Friday, 29 June 2012

The Essentials of Photography Websites

The days of having an online portfolio are over. Photographers should now be embracing their website in more ways than one. This means building and maintaining a photography website that not only shows your work, but also acts as a powerful marketing tool.
The statistics in this article come from Photoshelter’s survey of photo editors and commercial photo buyers. Eye-opening and insightful, I thought I’d share some of these statistics and tips to help take your photography website to the next level.
Whether you would like to update your existing website or start from scratch, use the new fundamental elements to make a “photography website of the future.”

Is your website following the new essentials of a “photography website of the future?” Photo by Stewart Baird

Function Over Fashion

“58% said a unique design does not matter”
A pretty website is nice. But if it doesn’t function the way it should, it might as well be retired. Instead of focusing on the look of your website, focus on the images themselves. Focus on the functionality of your website.
Here are a couple ways you can keep your website focused on function rather than style:
Keep things simple: The design of your website shouldn’t stand out more than your images. If it does, think about toning it down. A simple white or black background is standard for many professional photographers.
Avoid Flash: Although Flash is great in some ways, the issues with it outnumber the benefits. Basically, Flash is slow on many computers, doesn’t work without a plugin, and is difficult to index by search engines. Everything you don’t want your website to be.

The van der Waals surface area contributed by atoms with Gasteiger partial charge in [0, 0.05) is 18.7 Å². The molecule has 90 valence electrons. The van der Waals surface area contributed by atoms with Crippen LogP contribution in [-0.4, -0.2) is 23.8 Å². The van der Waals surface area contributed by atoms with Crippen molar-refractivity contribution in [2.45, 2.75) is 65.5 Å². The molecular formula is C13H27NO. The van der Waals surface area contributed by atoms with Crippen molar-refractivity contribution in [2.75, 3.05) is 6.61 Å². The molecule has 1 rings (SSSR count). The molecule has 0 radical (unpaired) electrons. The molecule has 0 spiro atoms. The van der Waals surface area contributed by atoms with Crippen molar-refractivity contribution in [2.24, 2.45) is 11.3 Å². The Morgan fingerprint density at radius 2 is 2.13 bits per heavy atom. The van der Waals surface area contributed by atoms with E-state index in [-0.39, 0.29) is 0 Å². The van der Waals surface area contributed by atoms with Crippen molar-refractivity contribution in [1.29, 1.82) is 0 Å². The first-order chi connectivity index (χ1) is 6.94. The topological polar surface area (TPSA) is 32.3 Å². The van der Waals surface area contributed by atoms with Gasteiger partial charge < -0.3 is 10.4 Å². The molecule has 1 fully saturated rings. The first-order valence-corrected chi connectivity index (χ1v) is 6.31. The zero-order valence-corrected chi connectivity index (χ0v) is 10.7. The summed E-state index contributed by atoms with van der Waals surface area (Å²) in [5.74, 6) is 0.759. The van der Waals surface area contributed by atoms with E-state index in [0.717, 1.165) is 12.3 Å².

Be consistent:. In addition to keeping the design of your website simple and consistent, keep your clients involved with your work via updates. This could mean establishing a monthly newsletter or posting news on a special “news” section of your website. When someone from your list of clients and prospects is in need a photographer, you’ll be the first one that pops into their head.
Deliver via download or FTP: The work of being a photographer doesn’t stop at taking stunning images for your clients. You’ll also have to deliver those images in a way that pleases your clients. Ditch outdated methods like e-mail and CD to deliver your photos.
When photo buyers were surveyed, “82% said they prefer to download high-res images directly from a photographer’s website.” Another effective method of delivery is FTP. Consider making these options an integral part of your websites functionality. It will streamline your workflow and please your clients.
Be speedy: For the question of how long would you wait for a photographer’s website to load, “71% of the respondents said they would give up after 15 seconds.” This means you need to make sure your website is running quickly and properly. Check the file sizes of your images if it seems to be loading slowly.
Read more:
The Essentials of Photography Websites

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